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Watch now: Decades of Racine history embedded in new micro-venue, Social on Sixth

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RACINE — The first thing that catches your eye when you walk into Social on Sixth, 324 Sixth St., is the long 24-seat table that pulls your gaze all the way to the end of the room.

Then, you look at everything else.

Against the original checkerboard floor of the building — which was a Red Cross Drug Co., part of a YMCA and most recently was the home of Longshot Vinyl — the modern gray walls, the bar made out of vintage wooden speakers and the midcentury light fixtures make the space feel like it’s traveling through different eras, or maybe through different countries.

Joan Roehre holds a vintage chalice inside Social on Sixth on Tuesday. One of Roehre's goals for the micro-venue is to produce zero waste, so …

Owner Joan Roehre said it won’t stay the way it is for long; the standard white tables and grassy centerpieces will likely be swapped for a new set of decorations: “I’m putting out poles with cabaret lights out later, and paper lanterns to emulate the outside of an Italian farmhouse dinner.”

The premise of Social on Sixth is to host gatherings for up to 25 people. Micro-venues have been popping up as a way to have safe gatherings amid the pandemic, but Roehre wanted to provide a place that felt like she was hosting people in her own home.

“Hosting an event with food and family and friends is my love language,” Roehre, 56, said.

Joan Roehre sits at a table inside Social on Sixth on Tuesday. The grand opening weekend for the new micro-venue is set for March 26-28. 

Part of history

The wind howled, literally, from a small mail slot in the front door, adding to the historic ambiance of the venue. “Isn’t that cool?” asked Roehre.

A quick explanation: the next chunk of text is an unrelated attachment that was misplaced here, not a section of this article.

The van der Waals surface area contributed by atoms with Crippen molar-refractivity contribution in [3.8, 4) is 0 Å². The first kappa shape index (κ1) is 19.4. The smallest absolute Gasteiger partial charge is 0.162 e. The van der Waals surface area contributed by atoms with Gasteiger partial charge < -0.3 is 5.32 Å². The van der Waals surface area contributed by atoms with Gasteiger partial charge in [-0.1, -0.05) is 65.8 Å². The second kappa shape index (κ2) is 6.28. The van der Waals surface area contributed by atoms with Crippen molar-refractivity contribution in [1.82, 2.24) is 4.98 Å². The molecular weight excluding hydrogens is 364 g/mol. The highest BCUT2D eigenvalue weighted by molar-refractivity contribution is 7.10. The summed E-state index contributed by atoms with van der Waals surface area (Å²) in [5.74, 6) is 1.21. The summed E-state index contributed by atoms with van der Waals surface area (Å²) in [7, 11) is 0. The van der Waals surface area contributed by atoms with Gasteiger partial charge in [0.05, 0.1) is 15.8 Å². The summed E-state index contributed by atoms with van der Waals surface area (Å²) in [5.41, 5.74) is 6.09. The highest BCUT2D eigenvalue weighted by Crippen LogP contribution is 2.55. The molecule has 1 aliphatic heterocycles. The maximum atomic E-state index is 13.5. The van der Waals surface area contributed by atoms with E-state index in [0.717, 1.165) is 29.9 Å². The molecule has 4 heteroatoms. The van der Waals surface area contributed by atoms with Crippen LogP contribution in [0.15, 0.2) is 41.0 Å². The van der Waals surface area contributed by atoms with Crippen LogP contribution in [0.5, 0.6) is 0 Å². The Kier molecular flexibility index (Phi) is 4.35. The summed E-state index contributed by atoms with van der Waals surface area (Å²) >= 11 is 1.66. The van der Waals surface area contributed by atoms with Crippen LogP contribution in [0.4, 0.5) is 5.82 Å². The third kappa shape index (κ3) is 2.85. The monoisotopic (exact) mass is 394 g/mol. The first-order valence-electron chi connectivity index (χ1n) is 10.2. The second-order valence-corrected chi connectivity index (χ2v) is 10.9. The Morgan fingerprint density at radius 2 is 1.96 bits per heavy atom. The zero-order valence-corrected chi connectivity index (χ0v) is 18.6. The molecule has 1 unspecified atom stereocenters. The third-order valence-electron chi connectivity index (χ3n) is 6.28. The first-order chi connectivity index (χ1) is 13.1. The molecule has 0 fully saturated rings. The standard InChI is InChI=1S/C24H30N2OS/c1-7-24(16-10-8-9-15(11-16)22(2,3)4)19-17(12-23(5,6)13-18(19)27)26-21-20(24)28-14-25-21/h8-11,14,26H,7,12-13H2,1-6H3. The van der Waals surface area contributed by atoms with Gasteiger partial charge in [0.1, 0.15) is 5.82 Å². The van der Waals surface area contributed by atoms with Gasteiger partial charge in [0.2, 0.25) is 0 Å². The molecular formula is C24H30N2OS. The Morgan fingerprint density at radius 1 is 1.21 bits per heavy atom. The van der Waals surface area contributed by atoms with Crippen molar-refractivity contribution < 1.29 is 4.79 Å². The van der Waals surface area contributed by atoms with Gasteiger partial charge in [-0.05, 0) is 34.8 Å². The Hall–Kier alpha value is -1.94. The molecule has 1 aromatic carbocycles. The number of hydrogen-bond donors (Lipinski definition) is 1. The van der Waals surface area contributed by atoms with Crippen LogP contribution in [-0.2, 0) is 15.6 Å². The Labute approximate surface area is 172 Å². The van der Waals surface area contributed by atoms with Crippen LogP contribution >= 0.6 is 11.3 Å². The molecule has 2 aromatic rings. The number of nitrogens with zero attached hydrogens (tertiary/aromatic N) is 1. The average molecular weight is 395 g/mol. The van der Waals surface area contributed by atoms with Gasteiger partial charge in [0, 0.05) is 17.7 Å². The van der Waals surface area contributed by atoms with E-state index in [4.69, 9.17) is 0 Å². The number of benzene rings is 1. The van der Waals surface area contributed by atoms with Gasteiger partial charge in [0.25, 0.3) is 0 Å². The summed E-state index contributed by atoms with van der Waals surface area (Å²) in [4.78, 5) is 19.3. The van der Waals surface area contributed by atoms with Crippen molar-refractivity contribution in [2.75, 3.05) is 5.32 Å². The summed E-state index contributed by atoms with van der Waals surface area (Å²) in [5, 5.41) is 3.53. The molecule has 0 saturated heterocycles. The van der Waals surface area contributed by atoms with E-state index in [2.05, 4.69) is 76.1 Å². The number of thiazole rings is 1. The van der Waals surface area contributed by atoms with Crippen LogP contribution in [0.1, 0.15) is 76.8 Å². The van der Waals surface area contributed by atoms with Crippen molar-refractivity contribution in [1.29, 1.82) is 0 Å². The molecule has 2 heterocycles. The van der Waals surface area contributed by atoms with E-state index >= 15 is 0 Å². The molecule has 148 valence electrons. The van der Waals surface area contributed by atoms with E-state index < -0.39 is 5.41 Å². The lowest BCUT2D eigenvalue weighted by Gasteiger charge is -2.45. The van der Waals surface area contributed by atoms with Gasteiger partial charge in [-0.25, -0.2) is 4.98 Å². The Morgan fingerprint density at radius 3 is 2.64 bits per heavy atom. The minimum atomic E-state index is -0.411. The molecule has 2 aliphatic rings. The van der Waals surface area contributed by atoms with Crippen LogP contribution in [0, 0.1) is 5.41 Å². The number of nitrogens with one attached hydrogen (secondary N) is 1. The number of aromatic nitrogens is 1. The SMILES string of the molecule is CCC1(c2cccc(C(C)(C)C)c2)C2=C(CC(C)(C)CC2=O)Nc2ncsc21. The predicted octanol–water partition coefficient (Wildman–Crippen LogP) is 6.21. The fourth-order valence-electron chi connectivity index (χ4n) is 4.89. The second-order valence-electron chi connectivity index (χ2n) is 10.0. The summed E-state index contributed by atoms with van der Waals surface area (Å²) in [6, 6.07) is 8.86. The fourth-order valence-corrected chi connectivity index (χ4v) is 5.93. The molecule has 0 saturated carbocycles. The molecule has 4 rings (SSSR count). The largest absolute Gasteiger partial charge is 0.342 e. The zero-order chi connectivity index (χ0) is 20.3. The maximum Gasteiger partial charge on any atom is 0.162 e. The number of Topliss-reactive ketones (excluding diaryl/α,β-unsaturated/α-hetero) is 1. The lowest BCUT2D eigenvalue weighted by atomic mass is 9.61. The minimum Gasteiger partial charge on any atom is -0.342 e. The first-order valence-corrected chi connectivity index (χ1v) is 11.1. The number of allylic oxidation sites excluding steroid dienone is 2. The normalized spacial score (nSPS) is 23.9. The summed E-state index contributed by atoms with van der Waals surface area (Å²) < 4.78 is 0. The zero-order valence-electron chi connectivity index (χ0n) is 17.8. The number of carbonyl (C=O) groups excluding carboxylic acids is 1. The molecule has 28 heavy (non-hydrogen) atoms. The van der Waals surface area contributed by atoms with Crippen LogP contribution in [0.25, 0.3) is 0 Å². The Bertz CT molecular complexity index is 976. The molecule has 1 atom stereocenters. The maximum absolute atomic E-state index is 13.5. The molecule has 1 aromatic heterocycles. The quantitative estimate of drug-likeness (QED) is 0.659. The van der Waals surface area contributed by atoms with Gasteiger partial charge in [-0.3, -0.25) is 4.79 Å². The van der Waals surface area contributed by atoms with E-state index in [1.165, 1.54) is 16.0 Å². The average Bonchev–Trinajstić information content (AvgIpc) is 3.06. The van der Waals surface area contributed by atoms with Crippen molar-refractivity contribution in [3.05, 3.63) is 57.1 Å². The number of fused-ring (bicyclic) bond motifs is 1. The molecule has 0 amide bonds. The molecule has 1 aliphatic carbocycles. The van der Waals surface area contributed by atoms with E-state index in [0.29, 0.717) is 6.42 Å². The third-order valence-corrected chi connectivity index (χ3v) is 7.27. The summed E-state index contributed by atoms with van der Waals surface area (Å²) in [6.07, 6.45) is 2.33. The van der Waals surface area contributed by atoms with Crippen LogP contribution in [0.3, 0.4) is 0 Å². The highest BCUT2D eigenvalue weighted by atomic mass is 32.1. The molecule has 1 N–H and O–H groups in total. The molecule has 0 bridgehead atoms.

Roehre, who was born and raised in Racine and loves looking back at its past, remembers coming to the building that now houses her business when it was a Red Cross Drug Co.; the logo is still out by the front entrance on the tile.

“I remember all the way down the strip, the stores that were here,” Roehre said of Sixth Street.

Chris Hefel — who owns buildings 314-324 on Sixth Street with her husband, Andy Meyer, in an effort to preserve them — encouraged Roehre to turn 324 into a business.

After witnessing Roehre’s hosting and entertaining skills at a fundraiser, Hefel knew Roehre would be the perfect candidate to own a venue.

“I was sitting there one day, Longshot Vinyl had just moved in with Perennial Soaps, 316 Sixth St., due to COVID, and I thought, ‘I’m gonna convince Joan to start a business here,’ “ Hefel said, adding she and Meyer worked with her to get off the ground.

“The kind of things that’ll happen there will be really important to the people involved in them,” Hefel said. “Joan understands and is emotionally invested in what clients want.”

History lies down to the table settings, too, at Social on Sixth. Roehre, who is an environmental educator, is striving to be zero-waste. Her tableware is either thrifted, upcycled or vintage.

“The plates and stuff on that table are probably 60 years old,” Roehre said, gesturing to the grand table in the middle of the room.

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